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Wednesday, May 22nd, 2024

Breaking News for

Sportsmen Since 1967

Wednesday, May 22nd, 2024

Breaking News for

Sportsmen Since 1967

Who is Natalie Phelps Finnie? One on one with new Illinois DNR director

Natalie Phelps Finnie will serve as the new Illinois Department of Natural Resources director.

Illinois Outdoor News had the opportunity to have a quick chat with the newly-appointed Illinois Department of Natural Resources director, Natalie Finnie. 

Director Finnie’s excitement, enthusiasm, and hopes for the agency’s future were most contagious. I walked away from our conversation feeling more hopeful about the overall status of our DNR than I have felt in some time.

Many constituents across the state were initially unhappy with the appointment of the Eldorado native to the top IDNR post. The complaints ranged from it’s just a purely political payback to lots of grumbling about an Advanced Practice Nurse with a robust medical background being appointed instead of a natural resources professional.

She is a former state representative, serving the 118th Legislative District in the General Assembly from 2017 to 2019.

Finnie sees her experience as a legislator and nurse as full of positive attributes that she can bring to the table. Her experience as a legislator and her political chops put her in a unique position to understand the legislative process and overall administration side of things.

“To be the head of an agency, you have to have a broad experience and skill level,” she said. “To be hyper-focused on biology could be problematic. Knowing who’s who in government, knowing who to call, and already having a relationship developed is hugely important.” 

Finnie went on to explain.  

“One of my greatest skills that comes from being a nurse practitioner is listening with empathy and being able to get to the heart of a problem,” she said. “You must know the right question to ask to determine the true problem. When to call in the experts to consult. I look at the DNR as my patient.”

Her experience as a nurse gives her the ability to creatively problem solve, with empathy and understanding, even in times of crisis. Another trait common to nurses is, to put it simply, nurses get things done. While her educational background may not be in wildlife management, you cannot get around the high levels of science, research, and drive that go into becoming an advanced practice nurse.

Finnie served as deputy director of IDNR since August 2021, overseeing legislative affairs, land management (which includes state parks and historical sites), mines and minerals, and oil and gas. 

She also served as the Department’s Infrastructure and Investment Jobs Act coordinator. In that capacity, Finnie coordinated with the Governor’s office and the U.S. Department of Interior to manage one of the most significant capital investments in Illinois history.

When asked what she saw as challenges for her upcoming tenure, Finnie quickly pointed out that even though last year’s budget was the largest IDNR budget in several administrations, “We still have a roughly 850 million dollar maintenance backlog. That’s a pretty tall mountain to climb. We also are still so short-staffed.”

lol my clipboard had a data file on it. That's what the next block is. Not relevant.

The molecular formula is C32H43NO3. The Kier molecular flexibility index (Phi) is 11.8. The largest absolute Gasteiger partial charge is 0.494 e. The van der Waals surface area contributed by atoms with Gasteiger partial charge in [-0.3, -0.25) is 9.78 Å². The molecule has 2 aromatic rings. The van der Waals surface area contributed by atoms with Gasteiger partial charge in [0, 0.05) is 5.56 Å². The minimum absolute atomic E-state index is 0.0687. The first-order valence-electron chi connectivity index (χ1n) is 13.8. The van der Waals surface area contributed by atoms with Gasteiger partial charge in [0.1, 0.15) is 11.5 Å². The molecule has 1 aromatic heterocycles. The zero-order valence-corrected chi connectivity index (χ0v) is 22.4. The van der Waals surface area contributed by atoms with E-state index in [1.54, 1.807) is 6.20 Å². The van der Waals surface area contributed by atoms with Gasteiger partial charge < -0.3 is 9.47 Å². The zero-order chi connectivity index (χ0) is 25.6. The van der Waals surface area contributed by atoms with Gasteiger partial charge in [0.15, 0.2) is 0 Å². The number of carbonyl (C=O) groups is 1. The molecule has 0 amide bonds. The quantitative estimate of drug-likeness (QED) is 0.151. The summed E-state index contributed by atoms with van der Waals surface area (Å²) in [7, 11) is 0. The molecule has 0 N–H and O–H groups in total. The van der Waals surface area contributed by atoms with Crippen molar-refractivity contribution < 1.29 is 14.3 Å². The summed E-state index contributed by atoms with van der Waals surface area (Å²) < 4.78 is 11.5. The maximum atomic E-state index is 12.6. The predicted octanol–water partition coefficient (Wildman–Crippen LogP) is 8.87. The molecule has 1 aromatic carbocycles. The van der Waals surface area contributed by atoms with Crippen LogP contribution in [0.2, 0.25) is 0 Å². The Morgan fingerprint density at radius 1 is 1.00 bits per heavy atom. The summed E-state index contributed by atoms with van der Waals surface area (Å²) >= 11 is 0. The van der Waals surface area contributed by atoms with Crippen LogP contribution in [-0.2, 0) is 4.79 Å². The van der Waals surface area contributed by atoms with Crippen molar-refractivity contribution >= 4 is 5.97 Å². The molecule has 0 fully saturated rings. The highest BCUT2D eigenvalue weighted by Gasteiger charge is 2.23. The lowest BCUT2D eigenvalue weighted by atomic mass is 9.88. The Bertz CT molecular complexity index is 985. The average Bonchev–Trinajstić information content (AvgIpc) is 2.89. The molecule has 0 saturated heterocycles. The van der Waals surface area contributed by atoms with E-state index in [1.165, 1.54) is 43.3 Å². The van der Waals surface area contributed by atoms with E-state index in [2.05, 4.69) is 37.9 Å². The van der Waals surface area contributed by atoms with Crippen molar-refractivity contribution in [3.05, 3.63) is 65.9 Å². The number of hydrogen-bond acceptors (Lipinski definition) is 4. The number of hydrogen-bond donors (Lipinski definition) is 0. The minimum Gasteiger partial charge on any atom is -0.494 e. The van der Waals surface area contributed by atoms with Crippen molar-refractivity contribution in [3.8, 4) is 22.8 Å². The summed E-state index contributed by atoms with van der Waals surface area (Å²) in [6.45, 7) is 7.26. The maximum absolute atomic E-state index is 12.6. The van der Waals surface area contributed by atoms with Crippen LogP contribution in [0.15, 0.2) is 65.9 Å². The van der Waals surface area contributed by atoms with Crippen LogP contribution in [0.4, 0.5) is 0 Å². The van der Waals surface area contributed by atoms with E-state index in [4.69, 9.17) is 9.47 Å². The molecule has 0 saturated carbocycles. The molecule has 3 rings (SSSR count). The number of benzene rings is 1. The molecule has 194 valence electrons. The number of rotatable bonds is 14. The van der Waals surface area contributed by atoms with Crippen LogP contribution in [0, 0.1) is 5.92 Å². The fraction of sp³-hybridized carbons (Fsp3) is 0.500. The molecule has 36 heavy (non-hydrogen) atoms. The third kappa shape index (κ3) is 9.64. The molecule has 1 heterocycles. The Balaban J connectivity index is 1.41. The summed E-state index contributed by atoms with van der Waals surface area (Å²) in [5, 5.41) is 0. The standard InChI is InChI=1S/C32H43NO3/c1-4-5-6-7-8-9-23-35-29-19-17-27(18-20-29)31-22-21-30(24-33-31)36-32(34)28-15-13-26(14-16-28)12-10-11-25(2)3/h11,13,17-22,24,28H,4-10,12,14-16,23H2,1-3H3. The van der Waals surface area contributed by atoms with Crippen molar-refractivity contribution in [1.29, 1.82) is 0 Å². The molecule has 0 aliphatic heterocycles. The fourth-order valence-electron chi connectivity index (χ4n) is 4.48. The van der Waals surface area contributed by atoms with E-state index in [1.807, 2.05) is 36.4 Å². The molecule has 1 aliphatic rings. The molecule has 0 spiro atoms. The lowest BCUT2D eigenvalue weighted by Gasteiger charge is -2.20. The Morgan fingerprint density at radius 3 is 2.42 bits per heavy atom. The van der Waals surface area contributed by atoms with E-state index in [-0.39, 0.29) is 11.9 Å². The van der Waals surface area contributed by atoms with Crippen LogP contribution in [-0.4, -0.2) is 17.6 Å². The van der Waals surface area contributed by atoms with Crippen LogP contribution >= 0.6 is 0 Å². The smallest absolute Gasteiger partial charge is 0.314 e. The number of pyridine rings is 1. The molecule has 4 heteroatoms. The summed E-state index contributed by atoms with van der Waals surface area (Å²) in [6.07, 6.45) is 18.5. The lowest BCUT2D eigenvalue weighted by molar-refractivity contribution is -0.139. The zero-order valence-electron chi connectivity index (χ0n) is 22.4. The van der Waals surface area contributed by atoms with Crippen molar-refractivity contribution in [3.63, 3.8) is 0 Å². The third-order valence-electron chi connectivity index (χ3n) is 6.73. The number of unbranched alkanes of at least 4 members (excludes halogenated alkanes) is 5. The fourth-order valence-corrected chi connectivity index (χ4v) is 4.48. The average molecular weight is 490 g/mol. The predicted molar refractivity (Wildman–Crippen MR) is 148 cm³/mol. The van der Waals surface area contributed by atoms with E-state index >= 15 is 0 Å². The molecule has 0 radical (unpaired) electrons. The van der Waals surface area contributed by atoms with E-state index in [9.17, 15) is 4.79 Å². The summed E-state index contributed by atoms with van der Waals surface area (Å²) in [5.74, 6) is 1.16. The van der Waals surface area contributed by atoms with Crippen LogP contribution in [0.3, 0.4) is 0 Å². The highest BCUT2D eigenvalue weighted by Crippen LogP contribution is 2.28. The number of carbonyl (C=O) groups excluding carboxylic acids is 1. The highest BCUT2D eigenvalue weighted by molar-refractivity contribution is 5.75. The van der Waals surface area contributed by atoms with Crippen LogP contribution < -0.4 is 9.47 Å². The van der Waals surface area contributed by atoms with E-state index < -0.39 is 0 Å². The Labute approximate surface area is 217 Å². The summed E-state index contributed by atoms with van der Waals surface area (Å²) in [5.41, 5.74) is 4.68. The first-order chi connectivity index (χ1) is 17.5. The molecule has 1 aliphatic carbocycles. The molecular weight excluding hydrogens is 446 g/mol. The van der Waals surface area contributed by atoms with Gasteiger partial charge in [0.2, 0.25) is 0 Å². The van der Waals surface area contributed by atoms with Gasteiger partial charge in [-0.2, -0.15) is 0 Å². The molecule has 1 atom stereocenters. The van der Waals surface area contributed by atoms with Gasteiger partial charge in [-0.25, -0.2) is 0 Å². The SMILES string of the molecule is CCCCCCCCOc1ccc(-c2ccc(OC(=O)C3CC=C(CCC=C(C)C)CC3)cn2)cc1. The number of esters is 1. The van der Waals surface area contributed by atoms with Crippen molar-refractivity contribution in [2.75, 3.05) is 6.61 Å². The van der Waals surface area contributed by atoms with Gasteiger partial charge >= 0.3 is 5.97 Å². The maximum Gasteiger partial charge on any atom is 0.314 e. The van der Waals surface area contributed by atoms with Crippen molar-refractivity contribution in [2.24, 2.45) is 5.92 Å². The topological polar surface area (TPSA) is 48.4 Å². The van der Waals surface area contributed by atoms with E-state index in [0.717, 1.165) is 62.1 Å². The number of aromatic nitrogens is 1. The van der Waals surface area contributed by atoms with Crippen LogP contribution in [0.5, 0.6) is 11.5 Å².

With the strong support the agency enjoys from the Governor and the current administration, Finnie anticipates that the upcoming agency budget will be even larger than the current budget. The agency support from the current administration will hopefully ensure that more significant inroads can be made in increasing staff and bringing IDNR’s public lands back to their former glory.

“I want the employees of this agency; I want people in this state to look at IDNR and say, “That is how government should be run,'” she said. “Also, I want us to be the best DNR in the country. It’s about public service. It’s about being in the trenches with people, leading by example, and doing the tough work with them. That’s how I lead. When people see you are sincere and genuine, and you’ll get in the trenches with them, they’ll follow you anywhere.”

Throughout the conversation, Finnie also stressed prioritizing projects, being fiscally responsible, and, most importantly, increasing public perception and participation in the agency’s processes.

“You know, “said Finnie, “I learned really quickly as deputy director that we need to do a better job of working with public input on rules, regulations, and that sort of thing. We can’t just be throwing out changes and not working with the public.”

Finnie stressed the importance of improving communication both internally and externally. Another goal is to get the newly redesigned NRAB appointments made and the board up and running.

“We have to improve our transparency with the public.” Finnie described the issue of getting creative, prioritizing, and developing better working relationships with other organizations.

Another area on her priority list is taking a long hard look at IDNR properties and how they can be better managed, especially state historic sites. 

“We must look at our historical sites and ensure that we are telling the story and preserving the historical culture in the best, most culturally correct, and sensitive way,” she said.

Finnie stressed that although this wasn’t a position she sought, she is most honored and humbled to be in a public service position. 

“It’s an exciting time to be IDNR director,” she said. “We currently enjoy some of the best support as an agency that we have had in years. This support from the Governor and the administration will hopefully translate into a bigger budget and the ability to make major long-needed improvements.”

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